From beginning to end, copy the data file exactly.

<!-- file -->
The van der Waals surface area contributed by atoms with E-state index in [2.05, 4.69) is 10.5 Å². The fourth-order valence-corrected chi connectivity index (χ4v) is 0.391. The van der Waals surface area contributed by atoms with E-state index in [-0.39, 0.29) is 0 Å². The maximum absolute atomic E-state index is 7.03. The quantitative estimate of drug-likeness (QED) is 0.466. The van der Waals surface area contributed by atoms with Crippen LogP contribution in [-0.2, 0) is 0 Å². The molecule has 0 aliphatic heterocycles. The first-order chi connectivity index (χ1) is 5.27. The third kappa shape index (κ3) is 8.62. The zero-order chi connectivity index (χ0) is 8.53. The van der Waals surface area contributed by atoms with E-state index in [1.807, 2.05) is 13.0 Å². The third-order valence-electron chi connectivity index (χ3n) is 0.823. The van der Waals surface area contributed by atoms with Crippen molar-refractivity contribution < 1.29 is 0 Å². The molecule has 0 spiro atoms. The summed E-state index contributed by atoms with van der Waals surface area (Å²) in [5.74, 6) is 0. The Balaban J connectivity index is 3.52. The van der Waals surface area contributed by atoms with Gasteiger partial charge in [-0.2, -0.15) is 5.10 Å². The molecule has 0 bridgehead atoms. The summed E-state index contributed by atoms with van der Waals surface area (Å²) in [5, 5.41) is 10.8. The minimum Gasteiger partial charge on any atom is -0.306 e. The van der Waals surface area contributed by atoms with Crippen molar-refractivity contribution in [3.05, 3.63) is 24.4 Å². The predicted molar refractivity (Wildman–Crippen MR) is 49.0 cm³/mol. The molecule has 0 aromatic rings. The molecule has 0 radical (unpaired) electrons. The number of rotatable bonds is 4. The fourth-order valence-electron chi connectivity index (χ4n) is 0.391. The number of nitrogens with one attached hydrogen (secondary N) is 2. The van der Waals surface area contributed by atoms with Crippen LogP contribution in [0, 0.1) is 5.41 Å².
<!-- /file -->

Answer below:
The van der Waals surface area contributed by atoms with E-state index in [2.05, 4.69) is 10.5 Å². The fourth-order valence-corrected chi connectivity index (χ4v) is 0.391. The van der Waals surface area contributed by atoms with E-state index in [-0.39, 0.29) is 0 Å². The maximum absolute atomic E-state index is 7.03. The quantitative estimate of drug-likeness (QED) is 0.466. The van der Waals surface area contributed by atoms with Crippen LogP contribution in [-0.2, 0) is 0 Å². The molecule has 0 aliphatic heterocycles. The first-order chi connectivity index (χ1) is 5.27. The third kappa shape index (κ3) is 8.62. The zero-order chi connectivity index (χ0) is 8.53. The van der Waals surface area contributed by atoms with E-state index in [1.807, 2.05) is 13.0 Å². The third-order valence-electron chi connectivity index (χ3n) is 0.823. The van der Waals surface area contributed by atoms with Crippen molar-refractivity contribution < 1.29 is 0 Å². The molecule has 0 spiro atoms. The summed E-state index contributed by atoms with van der Waals surface area (Å²) in [5.74, 6) is 0. The Balaban J connectivity index is 3.52. The van der Waals surface area contributed by atoms with Gasteiger partial charge in [-0.2, -0.15) is 5.10 Å². The molecule has 0 bridgehead atoms. The summed E-state index contributed by atoms with van der Waals surface area (Å²) in [5, 5.41) is 10.8. The minimum Gasteiger partial charge on any atom is -0.306 e. The van der Waals surface area contributed by atoms with Crippen molar-refractivity contribution in [3.05, 3.63) is 24.4 Å². The predicted molar refractivity (Wildman–Crippen MR) is 49.0 cm³/mol. The molecule has 0 aromatic rings. The molecule has 0 radical (unpaired) electrons. The number of rotatable bonds is 4. The fourth-order valence-electron chi connectivity index (χ4n) is 0.391. The number of nitrogens with one attached hydrogen (secondary N) is 2. The van der Waals surface area contributed by atoms with Crippen LogP contribution in [0, 0.1) is 5.41 Å².